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The diary: Neptune’s Kunal Desai

Kunal Desai is manager of the Neptune India fund. His diary runs from 21-27 April.

Kunal Desai

Sunday I arrive in Mumbai early on Sunday. The taxi journey across the city from the airport has been cut by 90 minutes thanks to the seaborne ‘Sealink’ bridge – evidence that infrastructure can work in India, even if delayed by five years. Later, I meet two cousins that have returned home from the UK to join their family’s construction company. Business is tough, but they are looking through this cyclical downturn and using it as an opportunity to become leaner and more efficient


Monday
I touch down in Bangalore with a small group of investors. Many of them are ‘value’ investors. To them India looks cheap with the market’s price to book multiple at 2.1 times versus 4.9 times in 2007, whilst the country’s relative premium to Asia has fallen to 4 per cent from 50 per cent. They believe that an economic turnaround is coming and they want to be part of this re-rating story. We visit Infosys’s flagship campus; the CFO was impressive – upbeat, positive yet realistic. Could this much maligned stock be the one that surprises this year? We then visit United Breweries HQ (makers of Kingfisher Beer). The CEO complains about the myriad of regulation on a state-by-state basis, but on reflection does this benefit them given their strong relationships with state governments? Indeed from a stockpicking angle, perhaps the strong get stronger.

Tuesday Our pre-dawn flight takes us on to Chennai. Our first meeting is with a rural branch of the HDFC Bank, a core holding of the Neptune India fund. Microfinance has had bad press recently, but I am impressed with both HDFC Bank’s efforts (rural areas represent 70 per cent of new branch addition) and the non-urban entrepreneurialism of the female borrowers. Our afternoon meetings are held at the hotel and we struggle to come to terms with how poorly the state power sector is run. The state has finally hiked power tariffs by 37 per cent after five long years. The lights ironically cut out half way through the presentation.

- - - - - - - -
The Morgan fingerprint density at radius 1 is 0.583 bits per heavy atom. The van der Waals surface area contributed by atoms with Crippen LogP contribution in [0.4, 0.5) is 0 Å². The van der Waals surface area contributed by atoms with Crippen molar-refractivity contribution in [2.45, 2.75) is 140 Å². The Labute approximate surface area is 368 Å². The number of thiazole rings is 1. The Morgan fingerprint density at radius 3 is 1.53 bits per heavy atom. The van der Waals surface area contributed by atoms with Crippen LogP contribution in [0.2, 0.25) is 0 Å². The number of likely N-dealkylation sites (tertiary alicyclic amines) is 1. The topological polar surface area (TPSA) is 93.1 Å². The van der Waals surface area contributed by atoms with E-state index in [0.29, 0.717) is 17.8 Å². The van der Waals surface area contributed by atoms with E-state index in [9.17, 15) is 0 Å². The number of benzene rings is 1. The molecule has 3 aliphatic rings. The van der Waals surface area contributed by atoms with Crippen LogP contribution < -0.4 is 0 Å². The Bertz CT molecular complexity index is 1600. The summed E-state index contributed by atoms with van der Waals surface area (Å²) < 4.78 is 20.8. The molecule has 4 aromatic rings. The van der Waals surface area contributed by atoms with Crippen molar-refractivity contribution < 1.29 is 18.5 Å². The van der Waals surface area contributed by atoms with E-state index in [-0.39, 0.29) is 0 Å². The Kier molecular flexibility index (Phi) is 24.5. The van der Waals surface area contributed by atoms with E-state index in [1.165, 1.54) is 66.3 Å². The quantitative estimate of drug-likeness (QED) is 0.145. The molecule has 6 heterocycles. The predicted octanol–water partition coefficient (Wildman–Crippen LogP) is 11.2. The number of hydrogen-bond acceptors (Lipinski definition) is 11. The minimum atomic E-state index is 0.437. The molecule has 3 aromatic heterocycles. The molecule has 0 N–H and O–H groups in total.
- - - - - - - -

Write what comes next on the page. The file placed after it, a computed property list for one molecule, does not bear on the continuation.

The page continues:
Wednesday We catch a flight to Ahmedabad, the largest city in Gujarat. The region has been a darling for investors as the state’s leader, Narendra Modi, has run it efficiently. Growth has beaten the country’s average consistently over the last decade. Our meetings with government officials and think-tanks cover the topic of whether this growth template can be replicated across India if Modi wins the General Election next year. Later on I meet entrepreneurs from the IIM University. Each one confirms Modi would be their choice for Prime Minister. As the election looms, I would expect the market to get excited if this appears more likely.

 

Thursday We leave for Chandigarh, in the Punjab. It is the nation’s ‘breadbasket’ with land prices being driven higher and higher as remittances from Punjabis abroad flood in. Our afternoon meetings involve discussions with journalists, consultants and local businessmen. The theme of unskilled labour becomes the focus and we discuss how the development of exports will be critical for the country, not just in terms of creating jobs, but also on the Balance of Payments side.

 

Friday Next stop Delhi and a full day of meetings with The Economist, rating agencies, the Planning Commission and the government. The highlight was the discussion with the government over the introduction of biometric ID cards, known as ‘UIDAI’. Every citizen will hold one and it will significantly reduce subsidy leakage by cutting out the middleman. The scheme seems to be past its financing problems and has the full support of all political parties.

 

Saturday We wake up early in Agra and wander down to glimpse the Taj Mahal. I then speed along the Agra-Delhi expressway to catch my flight back to London.

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